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Dublin: 8 °C Sunday 24 March, 2019
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Mick McCarthy: The most affable man to have ever divided a nation

Mick McCarthy’s appointment as Ireland manager was confirmed on Sunday.

Newly appointed Republic of Ireland manager Mick McCarthy.
Newly appointed Republic of Ireland manager Mick McCarthy.
Image: Ryan Byrne/INPHO

Updated at 11.27

“COMEDY IS TRAGEDY plus time.” The quote has been attributed to a number of old comics and TV personalities, including Steve Allen, Bob Newhart and Carol Burnett among others.

The saying sprung to mind on Sunday in a location that has been distinctly short on laughs of late — the Aviva Stadium.

When the thorny issue of Saipan was raised for the umpteenth time at Mick McCarthy’s second unveiling as Ireland manager, the 59-year-old’s instinctive reaction was to start cracking up.

It was perhaps the perfect response to an incident that was distinctly devoid of humour at the time. 

He then joked: “Why? What happened there [in Saipan]? My memory’s gone as well, the last 16 years.”

On a serious note, McCarthy said the issue was no longer worth discussing and it seems reasonable to assume the majority of the public would agree. 

Whereas Roy Keane is someone who tends to hold onto grudges — the Alf-Inge Håland controversies and the recent chastising of Jon Walters over the pair’s clash at Ipswich eight years ago are prime examples — McCarthy convinces as an individual who is well capable of letting go.

Amid the jovial and relaxed atmosphere of Sunday’s re-introductory press conference — a stark contrast from the frequently morose vibe of outgoing manager Martin O’Neill’s somewhat terse media briefings — it is easy forget the scenes from the last time McCarthy managed an Irish team in Dublin and how it illustrated the fickle nature of the sporting public.

It was Ireland’s first home match since the World Cup. McCarthy, who also captained Ireland at Italy ’90 and was a key part of the side that excelled at Euro ’88, had previously overseen an Irish outfit getting to the tournament’s knockout stages, becoming only the second manager after Jack Charlton to achieve that feat.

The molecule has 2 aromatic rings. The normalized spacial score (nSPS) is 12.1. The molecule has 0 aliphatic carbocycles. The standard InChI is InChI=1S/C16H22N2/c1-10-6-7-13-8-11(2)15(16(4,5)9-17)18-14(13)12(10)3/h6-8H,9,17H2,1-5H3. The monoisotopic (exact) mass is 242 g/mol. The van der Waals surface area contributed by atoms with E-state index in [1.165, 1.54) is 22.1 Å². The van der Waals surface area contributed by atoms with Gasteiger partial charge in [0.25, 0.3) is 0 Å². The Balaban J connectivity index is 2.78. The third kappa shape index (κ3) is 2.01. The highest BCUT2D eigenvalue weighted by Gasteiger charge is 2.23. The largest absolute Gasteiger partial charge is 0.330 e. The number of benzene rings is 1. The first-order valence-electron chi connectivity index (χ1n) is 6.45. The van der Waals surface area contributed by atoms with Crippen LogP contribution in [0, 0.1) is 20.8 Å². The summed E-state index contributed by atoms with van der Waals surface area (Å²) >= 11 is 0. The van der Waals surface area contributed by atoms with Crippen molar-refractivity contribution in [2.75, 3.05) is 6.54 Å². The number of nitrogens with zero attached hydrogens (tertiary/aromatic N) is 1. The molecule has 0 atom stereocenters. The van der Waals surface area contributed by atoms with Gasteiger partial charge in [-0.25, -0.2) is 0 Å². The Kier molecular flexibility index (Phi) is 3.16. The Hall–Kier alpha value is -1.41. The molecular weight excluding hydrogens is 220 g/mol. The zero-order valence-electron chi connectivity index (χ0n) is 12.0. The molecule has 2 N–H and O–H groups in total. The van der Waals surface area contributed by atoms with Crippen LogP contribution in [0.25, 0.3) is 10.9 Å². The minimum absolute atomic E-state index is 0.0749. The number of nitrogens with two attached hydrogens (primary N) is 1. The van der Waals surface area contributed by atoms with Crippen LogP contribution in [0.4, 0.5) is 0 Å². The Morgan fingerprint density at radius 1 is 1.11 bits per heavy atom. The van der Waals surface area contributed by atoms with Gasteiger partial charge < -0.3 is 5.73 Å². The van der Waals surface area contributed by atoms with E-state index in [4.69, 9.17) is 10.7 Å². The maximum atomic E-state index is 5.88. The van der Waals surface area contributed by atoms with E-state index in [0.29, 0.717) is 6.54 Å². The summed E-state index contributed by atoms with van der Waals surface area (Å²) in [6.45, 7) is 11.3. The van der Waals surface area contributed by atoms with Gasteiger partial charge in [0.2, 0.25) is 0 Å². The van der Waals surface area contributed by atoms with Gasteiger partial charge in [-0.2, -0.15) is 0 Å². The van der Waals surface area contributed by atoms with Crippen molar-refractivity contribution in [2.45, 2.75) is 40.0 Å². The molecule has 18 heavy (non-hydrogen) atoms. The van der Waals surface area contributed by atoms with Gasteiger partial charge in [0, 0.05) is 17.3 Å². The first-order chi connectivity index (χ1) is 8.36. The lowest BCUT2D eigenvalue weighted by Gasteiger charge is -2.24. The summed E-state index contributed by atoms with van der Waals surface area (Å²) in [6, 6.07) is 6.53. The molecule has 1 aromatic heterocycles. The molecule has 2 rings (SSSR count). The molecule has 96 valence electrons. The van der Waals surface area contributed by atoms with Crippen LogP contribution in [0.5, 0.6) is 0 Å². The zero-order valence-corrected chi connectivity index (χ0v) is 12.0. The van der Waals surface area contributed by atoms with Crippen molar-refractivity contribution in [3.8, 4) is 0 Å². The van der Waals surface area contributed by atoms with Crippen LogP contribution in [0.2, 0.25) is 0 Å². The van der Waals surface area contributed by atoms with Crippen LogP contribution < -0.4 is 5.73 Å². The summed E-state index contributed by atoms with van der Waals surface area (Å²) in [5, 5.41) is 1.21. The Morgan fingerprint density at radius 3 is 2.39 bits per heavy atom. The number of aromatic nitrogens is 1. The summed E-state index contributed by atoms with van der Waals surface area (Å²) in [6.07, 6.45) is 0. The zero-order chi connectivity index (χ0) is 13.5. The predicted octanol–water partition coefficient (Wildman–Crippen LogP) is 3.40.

In the 2002 competition, the Boys in Green had outplayed eventual finalists Germany and come within a penalty shootout of overcoming Spain and reaching the quarter finals. More than a decade has passed since then, with four successive managers trying and failing to inspire the team to the heights that McCarthy’s men enjoyed.

The Irish side returned home to great acclaim during those halcyon days and ordinarily, McCarthy would have been practically deified in the immediate aftermath. Yet the bitter acrimony over the Saipan fallout lingered and within two competitive games, the manager was gone. Having been a hero after overseeing a remarkable win over the Dutch before World Cup qualification was sealed following a tense two-legged play-off with Iran, McCarthy suddenly became the villain of the piece.

Euro 2004 qualification started badly with a 4-2 defeat away to Russia and got worse from there. A 2-1 home loss to Switzerland was another serious setback. Worse still was the crowd’s reaction. Roy Keane’s name was loudly chanted by supporters towards the end of the match and his rival appeared doomed. It was clear which side of the divide the majority of those in attendance fell on during that fateful night in Lansdowne Road.

The suspicion was that McCarthy’s exit would pave the way for Keane’s return and so it proved, as the FAI parted company with the Barnsley native less than five months on from the heroics in Korea and Japan, with the then-Manchester United captain coming back to the senior side during Brian Kerr’s reign as manager.